The solution to African development must be African and internally generated. However, it will need support from the developed world, mostly in terms of knowledge and training, as well as investment. This was the consensus of a panel at Net Impact’s Doing Good, Doing Well 2009 European conference held here.
"We are not discarding government-to-government aid. However, companies need to learn how to be more productive and efficient in their business-to-business transactions," says moderator Lluis Renart, an assistant professor of marketing at IESE business school, who has been going to Africa over the past four years to train university professors in business case writing.
He was impressed by what he saw in the field: highly motivated entrepreneurs, capable of identifying the needs around them and creating a viable business out of nothing which is highly adapted to Africa’s needs and environment. However, there were a lack of methodology and coherent business plans.
Their business processes could be improved by refining their ideas, drafting business plans, further improving and refining their ideas after the business has been launched and is operating, to help it further grow, develop and consolidate, Renart told INSEAD Knowledge on the sidelines of the Net Impact 2009 conference.
“One can’t help but think that if several thousand businesses had processes like this in Africa, the continent would make a major stride forward – assuming, of course, that their good work is not destroyed by war, sickness, corruption, or lack of sufficient infrastructure,” he says.
How can Europe and the developed world help?
Malik Bakayoko, Operations Counsel for North, West and Central Africa with the Coca-Cola Company says that although the developed world has contributed a lot to the development of Africa, some Africans still consider them as “devils who are the root cause of Africa’s problems.”
“Africans must stop thinking of themselves as victims and work towards the development of the continent using aids that are coming into Africa,” Bakayoko says. “And Europe and the rest of the world must stop looking at Africa as a charity case and start working with African entrepreneurs as peers and partners.”
Foreign investors should not tolerate a lack of responsibility on the part of African entrepreneurs, he says. “Africans need to understand that the business world has its rules and that commitment must be correctly and timely fulfilled. Any lack of responsibility should be sanctioned according to business rules and amicable settlement, which is standard in Africa - even in a case of extreme breach of contract (that) should be the exception.”
Noel de Villiers, founder and CEO of Open Africa, feels that politically, Europe tends to be too soft on criticism where it is due and this filters down to other levels as well, such as the management of aid.
“Africa is weak in terms of governance and outsiders let us get away with this too easily,” he says.
Whereas poor, indifferent, and lax management is at the root of many of Africa’s problems, he feels that the history of colonialism has resulted in Europeans being reluctant to talk straight and be blunt about the need to deal with these weaknesses, fearful of being branded racist.
“We need all the help we can get from Europe, literally across the board in terms of finance, investment, expertise, development and exposure to best practices and marketing,” he adds.
Emphasis at which level?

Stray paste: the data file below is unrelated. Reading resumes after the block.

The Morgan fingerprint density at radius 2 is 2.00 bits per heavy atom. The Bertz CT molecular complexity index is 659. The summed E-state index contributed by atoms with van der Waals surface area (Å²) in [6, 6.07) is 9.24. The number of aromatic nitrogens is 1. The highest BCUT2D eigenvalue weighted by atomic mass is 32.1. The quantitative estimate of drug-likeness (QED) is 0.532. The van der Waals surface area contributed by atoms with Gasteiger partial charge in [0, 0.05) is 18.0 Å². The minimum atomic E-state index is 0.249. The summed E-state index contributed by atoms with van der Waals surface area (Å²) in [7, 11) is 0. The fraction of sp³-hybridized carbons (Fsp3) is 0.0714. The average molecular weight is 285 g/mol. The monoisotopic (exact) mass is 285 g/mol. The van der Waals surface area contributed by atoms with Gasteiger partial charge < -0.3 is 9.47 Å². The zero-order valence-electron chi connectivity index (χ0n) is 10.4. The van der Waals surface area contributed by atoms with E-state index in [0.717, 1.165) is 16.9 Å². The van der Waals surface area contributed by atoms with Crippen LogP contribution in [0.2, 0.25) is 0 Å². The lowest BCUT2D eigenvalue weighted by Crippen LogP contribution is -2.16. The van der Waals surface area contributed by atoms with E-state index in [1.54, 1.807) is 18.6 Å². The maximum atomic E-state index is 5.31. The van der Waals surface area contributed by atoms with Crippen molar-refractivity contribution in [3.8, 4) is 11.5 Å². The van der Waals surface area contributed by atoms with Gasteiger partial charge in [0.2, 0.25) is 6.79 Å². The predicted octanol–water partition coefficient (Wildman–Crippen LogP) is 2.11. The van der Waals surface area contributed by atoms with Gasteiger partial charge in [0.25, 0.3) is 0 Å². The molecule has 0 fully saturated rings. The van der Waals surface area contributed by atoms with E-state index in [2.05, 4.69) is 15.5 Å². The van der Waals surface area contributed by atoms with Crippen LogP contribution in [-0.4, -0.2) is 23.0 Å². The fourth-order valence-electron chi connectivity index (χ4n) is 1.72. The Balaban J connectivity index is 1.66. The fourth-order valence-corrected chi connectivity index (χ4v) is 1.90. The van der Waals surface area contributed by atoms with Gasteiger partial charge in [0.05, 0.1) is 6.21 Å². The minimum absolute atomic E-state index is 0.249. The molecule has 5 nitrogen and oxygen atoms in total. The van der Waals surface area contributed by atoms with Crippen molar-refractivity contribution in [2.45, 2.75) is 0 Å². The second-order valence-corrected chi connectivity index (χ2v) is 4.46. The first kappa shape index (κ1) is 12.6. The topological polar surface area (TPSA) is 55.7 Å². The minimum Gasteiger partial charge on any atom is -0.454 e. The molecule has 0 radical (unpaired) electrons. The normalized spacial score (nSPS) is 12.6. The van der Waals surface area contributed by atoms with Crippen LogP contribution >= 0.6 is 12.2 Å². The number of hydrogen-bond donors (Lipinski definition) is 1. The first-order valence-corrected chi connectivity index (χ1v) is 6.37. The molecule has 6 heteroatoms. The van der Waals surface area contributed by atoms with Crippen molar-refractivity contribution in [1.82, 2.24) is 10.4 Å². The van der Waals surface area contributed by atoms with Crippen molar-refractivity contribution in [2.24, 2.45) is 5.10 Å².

To achieve social and economic development and successful entrepreneurship models, should emphasis then be placed at the individual, family or community level?
De Villiers believes that everything starts with individuals who have the will to make a difference, adding that he “looks for stars, and tries and empower them.”
It’s just a matter of style and approach, he says, as there are others who focus on extended families and whole communities. “It is much easier for what we do to concentrate on individuals who have shiny eyes and a fire in their gut. My belief is that if you get them going, they will get the community going,” he says.
Bakayoko, on the other hand, says that “it’s a big mistake to encourage individualism in Africa,” and refers to “the negative consequences that individualism has brought to the West.” He cites emerging economies such as India, Indonesia and Malaysia where the sense of community has strengthened and accelerated their development.
Community is an African reality that African entrepreneurs cannot easily get away from; it has to be taken into account, says Bakayoko.
The African diaspora
Africans living overseas send money home regularly to support their extended families. According to United Nations estimates, total remittances to Sub-Saharan Africa reached more than 20 billion dollars in 2006, but the actual numbers might be much higher as these numbers include only official transfers.
Even so, Bakayoko says entrepreneurs in Africa are getting “very little support from the African diaspora.”
Rather than just being an unfruitful capital disbursement, Bakayoko proposes that perhaps three to five members could pool part of the money they receive each month to invest in small family businesses.
The diaspora does however also provide funding for hospitals and schools. Bakayoko quotes Professor Vijay Mahajan of Wharton Business School in his book ‘Africa Rising’ that “the African diaspora is a huge market for African entrepreneurs for goods from Africa and goods designed for Africans.”
Bakayoko believes that if remittances are institutionalised like the Moroccan Bank for the Diaspora, the money may be one of Africa’s most valuable natural resources and drivers of wealth.
Net Impact’s Doing Good, Doing Well 2009 European conference was held in Barcelona February 27-28, 2009